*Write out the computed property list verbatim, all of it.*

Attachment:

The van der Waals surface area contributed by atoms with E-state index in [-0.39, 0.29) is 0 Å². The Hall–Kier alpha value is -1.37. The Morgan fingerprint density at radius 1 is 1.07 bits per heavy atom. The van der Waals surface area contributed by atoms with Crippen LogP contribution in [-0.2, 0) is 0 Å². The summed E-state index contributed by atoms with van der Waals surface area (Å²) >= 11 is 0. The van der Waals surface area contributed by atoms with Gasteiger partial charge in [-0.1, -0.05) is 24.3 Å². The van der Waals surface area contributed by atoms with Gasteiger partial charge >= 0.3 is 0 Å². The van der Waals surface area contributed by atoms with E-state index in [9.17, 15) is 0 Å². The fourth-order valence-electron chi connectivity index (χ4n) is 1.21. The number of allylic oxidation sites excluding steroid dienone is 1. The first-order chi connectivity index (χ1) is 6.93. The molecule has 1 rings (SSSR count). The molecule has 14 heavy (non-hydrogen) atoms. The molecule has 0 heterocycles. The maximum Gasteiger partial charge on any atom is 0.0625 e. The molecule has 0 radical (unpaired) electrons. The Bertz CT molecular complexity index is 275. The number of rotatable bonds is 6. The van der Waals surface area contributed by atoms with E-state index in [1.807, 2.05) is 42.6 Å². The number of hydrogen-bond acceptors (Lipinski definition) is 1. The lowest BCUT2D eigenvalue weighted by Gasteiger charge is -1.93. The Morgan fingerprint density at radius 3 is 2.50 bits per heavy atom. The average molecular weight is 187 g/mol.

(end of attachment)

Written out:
The van der Waals surface area contributed by atoms with E-state index in [-0.39, 0.29) is 0 Å². The Hall–Kier alpha value is -1.37. The Morgan fingerprint density at radius 1 is 1.07 bits per heavy atom. The van der Waals surface area contributed by atoms with Crippen LogP contribution in [-0.2, 0) is 0 Å². The summed E-state index contributed by atoms with van der Waals surface area (Å²) >= 11 is 0. The van der Waals surface area contributed by atoms with Gasteiger partial charge in [-0.1, -0.05) is 24.3 Å². The van der Waals surface area contributed by atoms with Gasteiger partial charge >= 0.3 is 0 Å². The van der Waals surface area contributed by atoms with E-state index in [9.17, 15) is 0 Å². The fourth-order valence-electron chi connectivity index (χ4n) is 1.21. The number of allylic oxidation sites excluding steroid dienone is 1. The first-order chi connectivity index (χ1) is 6.93. The molecule has 1 rings (SSSR count). The molecule has 14 heavy (non-hydrogen) atoms. The molecule has 0 heterocycles. The maximum Gasteiger partial charge on any atom is 0.0625 e. The molecule has 0 radical (unpaired) electrons. The Bertz CT molecular complexity index is 275. The number of rotatable bonds is 6. The van der Waals surface area contributed by atoms with E-state index in [1.807, 2.05) is 42.6 Å². The number of hydrogen-bond acceptors (Lipinski definition) is 1. The lowest BCUT2D eigenvalue weighted by Gasteiger charge is -1.93. The Morgan fingerprint density at radius 3 is 2.50 bits per heavy atom. The average molecular weight is 187 g/mol.